As it turns out, Sergio and I aren't particularly interested in silver handiwork (whoops). After two or three stores, we had had our fill (there are over 3oo shops here!) and decided to check out the rest of town and call it a day.

This was the view from the roof where we ate lunch.

Santa Prisca was one of the grandest churches we've seen so far -- pink and elaborate and just stunning on a beautiful day (the photo doesn't give nearly all the details carved into the spires). The architecture was interesting here, lots dated from the 1700s and we saw more tile roofs here than we have seen in other parts of Central Mexico.

The climate here is year-round perfect as the abundant flowers reminded us. We strolled through the zocalo and soaked up some of the wonderful sunshine ourselves before heading back to the big, bad city.

Nope, that's not a parking lot -- it's the town's main thoroughfare. Traffic is just unavoidable in Mexico no matter where you go.

Tuesday, November 13, 2007

Well there's nothing quite like Texas on a Saturday night

Central Texas wedding weekend, part deux. Our dear friends Brad and Abby tied the knot in the historic (and haunted?) Driskill Hotel in Austin. Sergio flew solo on this one so the trip was short and sweet.

The wedding was a charmingly traditional affair, with a folksy Texas pastor, a bride wearing a gorgeous veil and train, old folks dancing to "Sexyback" and of course, a Willie Nelson impersonator. My favorite part was that the guests were bid farewell with Shipley Do-nuts and Dan's Cheeseburgers...
If you're not from TX, forget it.

It was also good to see Jonathan P. Lee, a Norman, OK boy/diehard OU fan/noted college DJ, educated at UT as an accountant and now living in NYC.

Just call him Scrunch.

We don't have a ton of photos because Sergio was too busy having a fantastic time but it's always nice to see the Austin crew cleaned up and pretty.
Derek's hair will never be tamed.

It was a blast, and yet always a little sad to have to leave home again. One last trip to Central Market for apples and tortilla chips (courtesy of our other soon-to-be-married friend Aaron) and Sergio was back on a plane. Incidentally, DF looks nuts as you approach from the air in the daytime:

It starts looking like this a good twenty minutes before you reach the airport. I think that image is like, one neighborhood.

Anyhow, all of our love and best wishes to the happy couple. May every night of your life together be like the first...

Sunday, November 4, 2007

Dia Despues del Dia de los Muertos

So we had last Friday off and we were looking for a day trip destination and some folks had told us about Tepotzlan, a little town about an hour south of the city with the requisite plaza, church, and market but also its very own pyramid. The Lonely Planet guide said that the climb was a bit strenuous and was not recommended for anyone with "physical ailments" but we know from experience that the LP tends to be a bit alarmist about any physical activity so we weren't terribly concerned. We pulled into town around noon and had a typical Mexican lunch off the main plaza. The whole town was still decorated for last week's Day of the Dead festivities, so this guy greeted us in the main square:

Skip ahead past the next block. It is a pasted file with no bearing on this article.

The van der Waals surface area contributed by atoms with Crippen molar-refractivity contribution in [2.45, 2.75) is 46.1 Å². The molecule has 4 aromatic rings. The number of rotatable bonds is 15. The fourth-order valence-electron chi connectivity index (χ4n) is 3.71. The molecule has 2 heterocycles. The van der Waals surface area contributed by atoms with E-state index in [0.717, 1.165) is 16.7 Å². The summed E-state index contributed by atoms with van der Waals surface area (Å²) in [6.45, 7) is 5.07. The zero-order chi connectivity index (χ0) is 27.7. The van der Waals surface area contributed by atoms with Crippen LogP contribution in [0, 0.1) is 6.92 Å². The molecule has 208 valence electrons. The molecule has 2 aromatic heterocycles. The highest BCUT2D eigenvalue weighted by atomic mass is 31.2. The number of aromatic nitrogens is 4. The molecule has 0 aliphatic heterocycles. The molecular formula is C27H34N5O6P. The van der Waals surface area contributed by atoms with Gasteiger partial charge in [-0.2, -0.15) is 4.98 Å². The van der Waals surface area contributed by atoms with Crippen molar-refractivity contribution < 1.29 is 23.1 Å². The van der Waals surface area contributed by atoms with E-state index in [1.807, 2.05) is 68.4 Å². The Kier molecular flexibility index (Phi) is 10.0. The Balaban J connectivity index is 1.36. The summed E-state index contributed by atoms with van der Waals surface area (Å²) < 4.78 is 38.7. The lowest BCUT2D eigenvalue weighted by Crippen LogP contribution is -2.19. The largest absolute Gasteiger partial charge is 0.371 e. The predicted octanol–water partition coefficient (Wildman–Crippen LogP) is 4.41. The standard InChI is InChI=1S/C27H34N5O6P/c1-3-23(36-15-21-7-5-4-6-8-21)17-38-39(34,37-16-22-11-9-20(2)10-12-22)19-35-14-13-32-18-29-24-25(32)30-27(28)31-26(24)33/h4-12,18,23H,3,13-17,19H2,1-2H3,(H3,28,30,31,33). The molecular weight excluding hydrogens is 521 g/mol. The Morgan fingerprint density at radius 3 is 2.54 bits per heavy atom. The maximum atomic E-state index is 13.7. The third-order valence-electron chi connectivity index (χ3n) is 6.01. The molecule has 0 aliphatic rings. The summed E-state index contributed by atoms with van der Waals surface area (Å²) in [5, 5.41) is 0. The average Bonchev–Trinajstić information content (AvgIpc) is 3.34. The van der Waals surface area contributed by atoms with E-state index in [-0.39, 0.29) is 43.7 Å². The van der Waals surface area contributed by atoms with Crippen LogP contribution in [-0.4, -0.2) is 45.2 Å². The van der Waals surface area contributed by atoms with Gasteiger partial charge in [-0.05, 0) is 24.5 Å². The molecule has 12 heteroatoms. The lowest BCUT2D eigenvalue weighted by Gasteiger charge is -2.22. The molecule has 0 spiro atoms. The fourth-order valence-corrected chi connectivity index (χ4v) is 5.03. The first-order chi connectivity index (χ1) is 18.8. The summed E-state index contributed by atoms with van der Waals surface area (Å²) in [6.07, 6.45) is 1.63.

Relax, he's not real.

And the restaurant where we had lunch was in the spirit too:

Apparently Tepotzlan has become a preferred destination amongst the New Age crowd (as one of our work colleagues described it, "Some say it's magic...") and as we strolled through town we noticed all sorts of incense, dream catchers, and other hippie crap. Someone passed us a flier for getting photographs taken of you aura. I guess having a pyramid in your town encourages such behavior.

So after we finished having our auras photographed, we made our way to the trailhead to climb up to the pyramid.

It took 90 minutes to get up there.

This climb was no Sunday stroll: it was more or less straight up along a very rocky trail, cut to the standard Mexican government level of safety and walkability, and it was really crowded. After the first 20 minutes or so we were pretty much sucking wind.

The trail just kept going. At one point we reached a crevasse, after which we were certain had to be the summit. Instead it opened into another level of steady ascent.

Right before the summit, just for good measure, they throw in a staircase
And a small memorial showing that someone actually died while taking this lovely little trip up the mountain

But after several more labored steps we did reach the top and the view was pretty impressive:
Note the swooping condor. That's a real effect, people.

As for the pyramid itself, well apparently it serves the function of the not-yet-built Tepotzlan mall:
Dang teenagers.

One thing we've noticed as well about the Mexican people is that even a daunting physical task like this climb will not prevent any of them from coming out, no matter what their condition. While we were huffing an puffing our way up, we passed old grandmas, people carrying little kids on their shoulders, teenage girls in high heels, and of course a dude wearing leather pants. You've got to admire their tenacity for leisure.

After the climb down (which was much shorter wouldn't you know it?), we hit one last site in town, an old convent which features a mural over the main gate made entirely out of local seeds. It's remade by the townspeople every year.

Anyhow, we did actually enjoy the town, and the chance to get out of the craziness of DF even for just a few hours. After the hike, we found the best ice cream joint in town and rested our tired legs. Nothing like fresh strawberries and ice after a long afternoon trek.

Jeez, Sergio should probably shave more often.